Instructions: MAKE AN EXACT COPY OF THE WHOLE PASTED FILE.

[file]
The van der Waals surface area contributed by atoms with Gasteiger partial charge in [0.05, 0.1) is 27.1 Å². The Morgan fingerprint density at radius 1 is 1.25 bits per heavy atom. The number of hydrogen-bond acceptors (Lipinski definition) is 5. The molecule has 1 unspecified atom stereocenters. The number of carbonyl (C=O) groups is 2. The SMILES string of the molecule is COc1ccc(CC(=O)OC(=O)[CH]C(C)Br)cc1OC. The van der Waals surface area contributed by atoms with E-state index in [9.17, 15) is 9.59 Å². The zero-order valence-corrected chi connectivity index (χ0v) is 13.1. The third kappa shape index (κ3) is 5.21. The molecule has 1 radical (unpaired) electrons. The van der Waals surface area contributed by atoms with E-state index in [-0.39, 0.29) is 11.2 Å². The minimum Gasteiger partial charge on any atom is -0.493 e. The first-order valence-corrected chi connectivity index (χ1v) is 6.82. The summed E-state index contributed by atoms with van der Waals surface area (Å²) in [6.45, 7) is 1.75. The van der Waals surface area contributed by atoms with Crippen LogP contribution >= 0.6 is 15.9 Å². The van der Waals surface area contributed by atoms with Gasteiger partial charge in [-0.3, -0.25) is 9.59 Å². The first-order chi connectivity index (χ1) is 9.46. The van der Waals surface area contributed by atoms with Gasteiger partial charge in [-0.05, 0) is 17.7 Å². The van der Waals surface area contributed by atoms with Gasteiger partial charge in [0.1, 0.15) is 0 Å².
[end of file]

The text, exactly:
The van der Waals surface area contributed by atoms with Gasteiger partial charge in [0.05, 0.1) is 27.1 Å². The Morgan fingerprint density at radius 1 is 1.25 bits per heavy atom. The number of hydrogen-bond acceptors (Lipinski definition) is 5. The molecule has 1 unspecified atom stereocenters. The number of carbonyl (C=O) groups is 2. The SMILES string of the molecule is COc1ccc(CC(=O)OC(=O)[CH]C(C)Br)cc1OC. The van der Waals surface area contributed by atoms with E-state index in [9.17, 15) is 9.59 Å². The zero-order valence-corrected chi connectivity index (χ0v) is 13.1. The third kappa shape index (κ3) is 5.21. The molecule has 1 radical (unpaired) electrons. The van der Waals surface area contributed by atoms with E-state index in [-0.39, 0.29) is 11.2 Å². The minimum Gasteiger partial charge on any atom is -0.493 e. The first-order valence-corrected chi connectivity index (χ1v) is 6.82. The summed E-state index contributed by atoms with van der Waals surface area (Å²) in [6.45, 7) is 1.75. The van der Waals surface area contributed by atoms with Crippen LogP contribution >= 0.6 is 15.9 Å². The van der Waals surface area contributed by atoms with Gasteiger partial charge in [-0.3, -0.25) is 9.59 Å². The first-order chi connectivity index (χ1) is 9.46. The van der Waals surface area contributed by atoms with Gasteiger partial charge in [-0.05, 0) is 17.7 Å². The van der Waals surface area contributed by atoms with Gasteiger partial charge in [0.1, 0.15) is 0 Å².